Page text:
NEW YORK — Content drives commerce. It’s been the mantra du jour for the last couple of years, but the keynotes manning both Fall
Internet World 2001 and Streaming media East 2001 in New York saw fit to reinforce the notion. From AOL’s Bob Pittman, to Compaq’s Michael D. Capellas, the idea that content type
and quality will birth diversified revenue streams seems to be a universal point.
Playboy Enterprises Inc.
Chairman and CEO Christie Hefner, daughter of the iconoclastic men’s entertainment mogul Hugh, hammered the
point home yet again Thursday morning in front of a packed audience at the Jacob Javits Convention Center. But more than that,
Hefner discussed how her business plans to embrace streaming media to beef Playboy.com, and the entire brand, up.
In laying the groundwork for the strategy, which includes a $20 million project to build a digital media facility that offers live,
digital content for online TV (due some time in 2002), Hefner made sure to bust a possible preconceived notion about the brand’s
highly successful television arm. No question precipitated it, but she said Playboy TV is “not just viewed by a bunch of lonely
guys.” In actuality, Hefner said, some 70 percent of the viewers are couples who desire a rich adult entertainment experience. She
called Playboy TV a “social medium.”
Hefner also pointed out that the millions of consumers who access Playboy by print, TV and online are different and not necessarily
interchangeable. That is to say, the traditional print readers are not the same consumers as those who access the brand’s online
medium. Same follows for the TV customers. Hefner is proud that the more than 50-year-old company offers three distinct mediums that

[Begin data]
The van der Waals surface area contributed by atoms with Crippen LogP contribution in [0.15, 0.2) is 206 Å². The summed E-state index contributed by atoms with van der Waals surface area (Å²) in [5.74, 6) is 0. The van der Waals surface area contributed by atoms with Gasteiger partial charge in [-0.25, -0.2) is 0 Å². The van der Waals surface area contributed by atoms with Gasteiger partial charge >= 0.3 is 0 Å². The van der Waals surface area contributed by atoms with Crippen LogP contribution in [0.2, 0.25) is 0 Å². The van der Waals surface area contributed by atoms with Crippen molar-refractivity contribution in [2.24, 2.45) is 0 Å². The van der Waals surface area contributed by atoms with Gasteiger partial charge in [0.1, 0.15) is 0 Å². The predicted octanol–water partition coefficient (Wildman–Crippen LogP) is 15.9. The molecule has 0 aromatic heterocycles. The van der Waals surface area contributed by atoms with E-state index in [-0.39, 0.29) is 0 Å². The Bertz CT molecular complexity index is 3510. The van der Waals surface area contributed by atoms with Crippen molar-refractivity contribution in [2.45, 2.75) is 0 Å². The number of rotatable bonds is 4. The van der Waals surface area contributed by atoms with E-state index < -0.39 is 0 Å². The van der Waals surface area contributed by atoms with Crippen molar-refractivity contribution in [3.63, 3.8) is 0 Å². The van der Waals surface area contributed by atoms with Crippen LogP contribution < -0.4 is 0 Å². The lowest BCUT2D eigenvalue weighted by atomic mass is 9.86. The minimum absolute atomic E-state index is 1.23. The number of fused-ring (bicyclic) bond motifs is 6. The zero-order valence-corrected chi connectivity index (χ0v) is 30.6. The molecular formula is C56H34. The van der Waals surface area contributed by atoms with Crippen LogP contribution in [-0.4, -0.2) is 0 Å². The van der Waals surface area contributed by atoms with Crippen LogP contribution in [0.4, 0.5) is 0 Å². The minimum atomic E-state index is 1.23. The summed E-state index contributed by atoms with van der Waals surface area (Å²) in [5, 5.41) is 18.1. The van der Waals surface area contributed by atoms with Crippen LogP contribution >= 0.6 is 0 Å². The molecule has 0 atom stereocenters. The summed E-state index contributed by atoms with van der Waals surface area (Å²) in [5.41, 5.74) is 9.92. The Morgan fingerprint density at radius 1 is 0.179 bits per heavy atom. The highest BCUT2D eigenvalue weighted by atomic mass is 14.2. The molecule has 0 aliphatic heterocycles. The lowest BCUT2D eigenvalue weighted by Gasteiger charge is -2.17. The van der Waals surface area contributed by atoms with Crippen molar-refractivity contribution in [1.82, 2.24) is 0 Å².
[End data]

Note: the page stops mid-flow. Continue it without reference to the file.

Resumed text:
all attract millions of readers, viewers, and even shoppers.
This foundation led to the prospect of making money from Playboy.com, which Hefner said she hopes to realize a profit some time next
year. Hefner outline a number of possible revenue streams, the first of which was advertising. Ironically enough, this is an area
that she said has never been a primary target for making money. Perhaps this comes as no surprise seeing as how Playboy is the
bellwether for an industry that sells itself.
Hefner showed how a Jack Daniels ad (featuring a younger Hef in a tuxedo, not a bathrobe and slippers) appears when users went to
access the Playboy.com home page before giving way to the actual site. She admitted that it was created using Flash technology, but said broader adoption of streaming can lead to more
Other areas where she feels streaming will help include the company’s e-commerce niche, online gaming, and live, streamed Playboy
events. Important in this, too, given Playboy’s worldwide appeal, is the enterprise’s continued push into international markets. The
outfit launched it’s German site two months ago.
It should be noted that specifics on the success of this from Hefner were scarce, as she said much of the firm’s streaming endeavors
are works in progress. Despite this, users of streaming may take comfort from a new study by Nielsen.Netrating study about broadband, which is vital for a consumers’ quality streaming experience.
The survey showed that the at-home broadband audience surpassed 21 million in November, growing 90 percent year-over-year and reaching an all-time high. Broadband fueled 94 percent growth in the streaming audience, reaching 40.7 million surfers.
“Surfers continue to seek high speed connections for quicker Internet
access, faster downloads and more aggressive Internet usage,” said T.S.
Kelly, director and principal analyst, NetRatings. “Broadband surfers tend
to log on to the Internet more often, stay online longer and are more likely
to shop online than narrowband surfers.”
This, for sure, is nothing but good news for content-drien companies such as Playboy.
When it came time for questions and answers, Hefner was asked how her father Hugh fit into the picture.
“Hef is involved in all of the online aspects,” Hefner said. “He is the creative guru, the keeper of the flame.”
Daughter Hefner also addressed Playboy.com’s recent security breach, in which a group of hackers claimed to
have had access to customers’ personal data since 1998. She said the company is currently working with security consulting firm
@Stake and the FBI to take preventive measures against future attacks. Hefner also vowed to pursue any intellectual property/asset